Chinatown Angel Review
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Six months ago, Puerto Rican private investigator Chico Santana’s wife, Ramona, got tired of his womanizing ways and threw him out. Since then, he’s been laying low, turning down jobs while he nurses his wounds. But the bills don’t pay themselves—so when an old friend’s boss, wannabe movie star Kirk Atlas (a.k.a. Marcos Rivera), asks him to track down his missing cousin, he reluctantly agrees.

From the start, Chico doesn’t trust spoiled rich kid Atlas. But when he questions another one of Atlas’s employees and she winds up falling from the roof of her building (most likely with a little bit of help), Chico begins to realize that there’s more to the case than just one missing girl.

The more Chico investigates—and the more he knows about Kirk’s family—the more tangled the case gets. And when neighborhood thugs and Kirk’s relatives alike start warning him off the case, he becomes even more determined to solve it.

Chinatown Angel is the first book in A. E. Roman’s Chico Santana series—but it feels more like the third or fourth. As Roman tells the story through his main character’s eyes, he frequently refers to people and events from Chico’s past—his friends and acquaintances, his failed marriage, his childhood, his career. But he mentions them in passing—without really explaining them—as though you’re already supposed to know what he’s talking about. As I read, I kept thinking that I was missing something—that everything must have been explained in a previous novel. And if that were the case, I’d be much more forgiving. After all, it would be my own fault for jumping into the middle of a series; I’d have every reason to be confused. But there’s no previous novel, which makes the lack of background information in Chinatown Angel both perplexing and frustrating.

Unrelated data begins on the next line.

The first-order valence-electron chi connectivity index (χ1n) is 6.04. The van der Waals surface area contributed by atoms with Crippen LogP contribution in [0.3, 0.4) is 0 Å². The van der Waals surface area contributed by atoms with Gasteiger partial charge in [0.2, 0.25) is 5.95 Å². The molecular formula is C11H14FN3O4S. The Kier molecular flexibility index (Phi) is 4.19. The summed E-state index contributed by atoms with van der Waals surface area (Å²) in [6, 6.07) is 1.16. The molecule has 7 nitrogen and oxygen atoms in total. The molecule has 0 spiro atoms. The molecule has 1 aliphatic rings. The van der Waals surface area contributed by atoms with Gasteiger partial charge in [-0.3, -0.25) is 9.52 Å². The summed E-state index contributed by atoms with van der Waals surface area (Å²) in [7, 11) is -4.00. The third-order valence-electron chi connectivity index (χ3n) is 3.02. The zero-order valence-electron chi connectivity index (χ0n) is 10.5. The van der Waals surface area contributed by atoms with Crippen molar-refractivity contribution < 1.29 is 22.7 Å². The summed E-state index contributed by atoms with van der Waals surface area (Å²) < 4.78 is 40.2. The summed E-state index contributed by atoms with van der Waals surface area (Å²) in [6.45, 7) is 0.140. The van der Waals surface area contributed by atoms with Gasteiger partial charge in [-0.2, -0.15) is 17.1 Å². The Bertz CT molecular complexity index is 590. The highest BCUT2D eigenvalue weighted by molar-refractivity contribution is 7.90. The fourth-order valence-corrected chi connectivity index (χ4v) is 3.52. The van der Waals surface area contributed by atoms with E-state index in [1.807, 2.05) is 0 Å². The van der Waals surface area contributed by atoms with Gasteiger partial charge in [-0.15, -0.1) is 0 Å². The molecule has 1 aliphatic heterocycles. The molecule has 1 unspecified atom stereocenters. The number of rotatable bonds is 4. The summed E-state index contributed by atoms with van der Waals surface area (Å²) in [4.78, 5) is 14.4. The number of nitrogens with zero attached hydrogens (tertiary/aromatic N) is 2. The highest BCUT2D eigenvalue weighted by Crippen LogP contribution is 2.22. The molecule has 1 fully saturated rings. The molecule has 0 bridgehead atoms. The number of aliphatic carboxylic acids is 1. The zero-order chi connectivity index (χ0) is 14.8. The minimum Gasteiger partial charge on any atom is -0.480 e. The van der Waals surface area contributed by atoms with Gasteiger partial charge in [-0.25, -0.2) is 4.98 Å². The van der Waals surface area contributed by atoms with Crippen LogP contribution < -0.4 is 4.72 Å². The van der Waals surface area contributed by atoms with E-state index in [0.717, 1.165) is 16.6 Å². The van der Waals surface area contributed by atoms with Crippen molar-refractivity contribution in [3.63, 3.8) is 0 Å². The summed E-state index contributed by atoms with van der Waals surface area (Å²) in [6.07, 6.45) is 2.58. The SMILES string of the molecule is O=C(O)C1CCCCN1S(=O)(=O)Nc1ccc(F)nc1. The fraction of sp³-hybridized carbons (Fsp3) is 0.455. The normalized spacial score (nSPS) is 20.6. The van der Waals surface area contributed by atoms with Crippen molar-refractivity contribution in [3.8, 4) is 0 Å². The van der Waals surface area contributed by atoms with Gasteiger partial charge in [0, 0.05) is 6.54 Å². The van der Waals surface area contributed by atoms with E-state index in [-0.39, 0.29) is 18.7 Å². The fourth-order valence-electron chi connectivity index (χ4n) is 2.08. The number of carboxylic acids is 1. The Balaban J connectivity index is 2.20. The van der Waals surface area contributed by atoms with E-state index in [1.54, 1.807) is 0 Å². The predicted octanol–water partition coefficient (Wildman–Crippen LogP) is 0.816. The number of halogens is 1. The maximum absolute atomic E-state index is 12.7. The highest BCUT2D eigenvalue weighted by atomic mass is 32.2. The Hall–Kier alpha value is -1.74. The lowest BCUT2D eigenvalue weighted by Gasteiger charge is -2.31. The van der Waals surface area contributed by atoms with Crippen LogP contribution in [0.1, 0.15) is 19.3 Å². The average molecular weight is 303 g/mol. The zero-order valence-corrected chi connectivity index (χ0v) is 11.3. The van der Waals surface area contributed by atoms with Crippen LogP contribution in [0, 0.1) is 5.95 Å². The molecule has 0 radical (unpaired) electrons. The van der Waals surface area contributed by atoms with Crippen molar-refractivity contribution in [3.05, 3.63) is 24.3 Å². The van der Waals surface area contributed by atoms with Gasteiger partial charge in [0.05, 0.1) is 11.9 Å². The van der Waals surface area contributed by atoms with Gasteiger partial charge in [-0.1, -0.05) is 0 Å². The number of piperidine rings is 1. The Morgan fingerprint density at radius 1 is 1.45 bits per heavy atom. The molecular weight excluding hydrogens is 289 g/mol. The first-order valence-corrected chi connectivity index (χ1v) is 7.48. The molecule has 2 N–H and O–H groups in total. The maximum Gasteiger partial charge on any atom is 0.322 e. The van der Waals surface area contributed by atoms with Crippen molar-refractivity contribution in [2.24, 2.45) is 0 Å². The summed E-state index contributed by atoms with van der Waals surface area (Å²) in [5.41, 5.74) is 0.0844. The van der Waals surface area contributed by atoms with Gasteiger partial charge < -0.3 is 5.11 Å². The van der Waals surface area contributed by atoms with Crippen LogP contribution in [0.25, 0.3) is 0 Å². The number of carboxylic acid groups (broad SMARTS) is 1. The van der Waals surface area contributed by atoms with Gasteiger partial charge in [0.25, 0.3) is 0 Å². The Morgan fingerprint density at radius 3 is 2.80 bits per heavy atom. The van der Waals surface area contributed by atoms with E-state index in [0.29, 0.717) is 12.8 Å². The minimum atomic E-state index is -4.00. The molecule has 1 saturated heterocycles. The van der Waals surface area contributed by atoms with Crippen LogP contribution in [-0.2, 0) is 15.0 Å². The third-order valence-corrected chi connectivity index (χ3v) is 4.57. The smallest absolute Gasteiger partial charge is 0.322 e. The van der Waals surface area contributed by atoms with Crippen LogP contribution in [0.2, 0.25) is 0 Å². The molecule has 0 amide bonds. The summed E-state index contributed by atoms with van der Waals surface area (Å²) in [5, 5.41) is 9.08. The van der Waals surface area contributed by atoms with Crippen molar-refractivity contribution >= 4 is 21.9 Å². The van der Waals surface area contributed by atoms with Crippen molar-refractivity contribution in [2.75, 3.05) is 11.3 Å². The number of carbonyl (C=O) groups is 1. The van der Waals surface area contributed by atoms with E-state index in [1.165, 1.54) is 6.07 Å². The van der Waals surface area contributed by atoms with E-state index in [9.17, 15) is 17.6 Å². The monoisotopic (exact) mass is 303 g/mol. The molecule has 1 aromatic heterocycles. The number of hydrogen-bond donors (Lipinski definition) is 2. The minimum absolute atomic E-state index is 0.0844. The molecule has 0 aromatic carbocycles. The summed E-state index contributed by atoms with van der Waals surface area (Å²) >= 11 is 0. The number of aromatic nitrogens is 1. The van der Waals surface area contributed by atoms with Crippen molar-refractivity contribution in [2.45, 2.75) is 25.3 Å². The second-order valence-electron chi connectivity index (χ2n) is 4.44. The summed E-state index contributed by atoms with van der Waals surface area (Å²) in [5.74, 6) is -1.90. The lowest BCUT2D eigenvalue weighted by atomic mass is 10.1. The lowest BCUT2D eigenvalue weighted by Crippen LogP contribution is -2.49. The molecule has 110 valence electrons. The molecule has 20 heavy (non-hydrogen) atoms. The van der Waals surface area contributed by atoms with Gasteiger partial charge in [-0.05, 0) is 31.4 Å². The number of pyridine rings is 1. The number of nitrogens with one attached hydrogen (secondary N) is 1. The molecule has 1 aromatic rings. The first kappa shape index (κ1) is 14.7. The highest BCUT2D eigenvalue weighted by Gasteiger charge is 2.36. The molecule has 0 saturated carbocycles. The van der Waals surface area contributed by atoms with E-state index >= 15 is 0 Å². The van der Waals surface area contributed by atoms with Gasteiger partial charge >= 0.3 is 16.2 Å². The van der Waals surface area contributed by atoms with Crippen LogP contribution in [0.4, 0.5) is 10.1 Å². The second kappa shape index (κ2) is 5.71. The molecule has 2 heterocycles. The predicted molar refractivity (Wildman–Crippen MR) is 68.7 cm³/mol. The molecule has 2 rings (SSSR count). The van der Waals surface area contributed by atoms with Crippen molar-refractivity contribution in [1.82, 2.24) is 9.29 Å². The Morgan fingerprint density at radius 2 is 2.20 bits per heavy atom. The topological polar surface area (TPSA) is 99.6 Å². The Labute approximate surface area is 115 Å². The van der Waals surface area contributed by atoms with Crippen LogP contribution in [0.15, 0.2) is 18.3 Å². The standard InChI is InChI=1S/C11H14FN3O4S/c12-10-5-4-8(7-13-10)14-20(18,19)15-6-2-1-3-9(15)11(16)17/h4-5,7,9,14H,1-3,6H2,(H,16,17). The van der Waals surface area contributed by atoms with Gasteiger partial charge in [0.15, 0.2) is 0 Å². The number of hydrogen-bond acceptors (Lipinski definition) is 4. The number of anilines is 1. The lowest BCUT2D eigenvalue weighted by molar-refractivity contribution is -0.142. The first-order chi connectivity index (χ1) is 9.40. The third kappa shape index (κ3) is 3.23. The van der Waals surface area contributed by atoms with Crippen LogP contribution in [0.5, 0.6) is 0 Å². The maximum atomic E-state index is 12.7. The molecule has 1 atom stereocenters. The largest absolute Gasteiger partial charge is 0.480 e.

In addition to the huge cast of characters from Chico’s past, Chinatown Angel also has its own big, tangled mass of characters—most of whom are members of one tangled, messed-up family. There are so many characters, in fact, that it’s almost impossible to keep them all apart—especially since very few of them are developed at all.

To Roman’s credit, Chico Santana makes an interesting new protagonist—and the story in Chinatown Angel is delightfully twisted. Unfortunately, though, the overabundance of under-developed characters turns an otherwise captivating story into a bewildering jumble. Readers will be so busy trying to differentiate them all—and figure out who’s connected to whom—that, as a result, they’ll find it difficult to care about the case. So although Chinatown Angel is an intriguing debut, it’s just not worth the confusion.

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